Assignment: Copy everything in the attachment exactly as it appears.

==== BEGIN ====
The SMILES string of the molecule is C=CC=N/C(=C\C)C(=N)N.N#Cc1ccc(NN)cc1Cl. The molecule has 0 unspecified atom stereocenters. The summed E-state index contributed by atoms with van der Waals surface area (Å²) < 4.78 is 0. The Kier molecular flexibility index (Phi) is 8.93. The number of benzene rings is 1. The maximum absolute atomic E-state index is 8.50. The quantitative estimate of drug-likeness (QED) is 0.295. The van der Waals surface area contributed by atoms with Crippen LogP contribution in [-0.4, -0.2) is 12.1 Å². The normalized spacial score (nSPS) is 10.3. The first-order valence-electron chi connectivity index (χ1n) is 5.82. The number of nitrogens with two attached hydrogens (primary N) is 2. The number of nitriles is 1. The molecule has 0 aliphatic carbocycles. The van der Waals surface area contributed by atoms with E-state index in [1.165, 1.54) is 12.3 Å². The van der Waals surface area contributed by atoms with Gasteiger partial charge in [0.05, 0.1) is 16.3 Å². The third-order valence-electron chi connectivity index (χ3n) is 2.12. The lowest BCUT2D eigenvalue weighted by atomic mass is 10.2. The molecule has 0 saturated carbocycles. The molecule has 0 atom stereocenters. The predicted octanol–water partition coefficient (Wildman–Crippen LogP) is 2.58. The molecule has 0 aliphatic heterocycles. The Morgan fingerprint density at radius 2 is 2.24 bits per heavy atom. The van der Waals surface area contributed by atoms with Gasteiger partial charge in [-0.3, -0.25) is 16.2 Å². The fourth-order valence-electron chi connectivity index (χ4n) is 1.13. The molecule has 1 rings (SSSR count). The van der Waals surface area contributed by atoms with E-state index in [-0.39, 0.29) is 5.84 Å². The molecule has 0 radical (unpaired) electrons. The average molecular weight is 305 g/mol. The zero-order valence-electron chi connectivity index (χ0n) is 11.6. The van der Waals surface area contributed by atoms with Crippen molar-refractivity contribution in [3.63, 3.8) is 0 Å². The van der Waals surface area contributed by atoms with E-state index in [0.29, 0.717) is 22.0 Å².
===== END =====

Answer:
The SMILES string of the molecule is C=CC=N/C(=C\C)C(=N)N.N#Cc1ccc(NN)cc1Cl. The molecule has 0 unspecified atom stereocenters. The summed E-state index contributed by atoms with van der Waals surface area (Å²) < 4.78 is 0. The Kier molecular flexibility index (Phi) is 8.93. The number of benzene rings is 1. The maximum absolute atomic E-state index is 8.50. The quantitative estimate of drug-likeness (QED) is 0.295. The van der Waals surface area contributed by atoms with Crippen LogP contribution in [-0.4, -0.2) is 12.1 Å². The normalized spacial score (nSPS) is 10.3. The first-order valence-electron chi connectivity index (χ1n) is 5.82. The number of nitrogens with two attached hydrogens (primary N) is 2. The number of nitriles is 1. The molecule has 0 aliphatic carbocycles. The van der Waals surface area contributed by atoms with E-state index in [1.165, 1.54) is 12.3 Å². The van der Waals surface area contributed by atoms with Gasteiger partial charge in [0.05, 0.1) is 16.3 Å². The third-order valence-electron chi connectivity index (χ3n) is 2.12. The lowest BCUT2D eigenvalue weighted by atomic mass is 10.2. The molecule has 0 saturated carbocycles. The molecule has 0 atom stereocenters. The predicted octanol–water partition coefficient (Wildman–Crippen LogP) is 2.58. The molecule has 0 aliphatic heterocycles. The Morgan fingerprint density at radius 2 is 2.24 bits per heavy atom. The van der Waals surface area contributed by atoms with Gasteiger partial charge in [-0.3, -0.25) is 16.2 Å². The fourth-order valence-electron chi connectivity index (χ4n) is 1.13. The molecule has 1 rings (SSSR count). The van der Waals surface area contributed by atoms with E-state index in [-0.39, 0.29) is 5.84 Å². The molecule has 0 radical (unpaired) electrons. The average molecular weight is 305 g/mol. The zero-order valence-electron chi connectivity index (χ0n) is 11.6. The van der Waals surface area contributed by atoms with Crippen molar-refractivity contribution in [3.63, 3.8) is 0 Å². The van der Waals surface area contributed by atoms with E-state index in [0.29, 0.717) is 22.0 Å².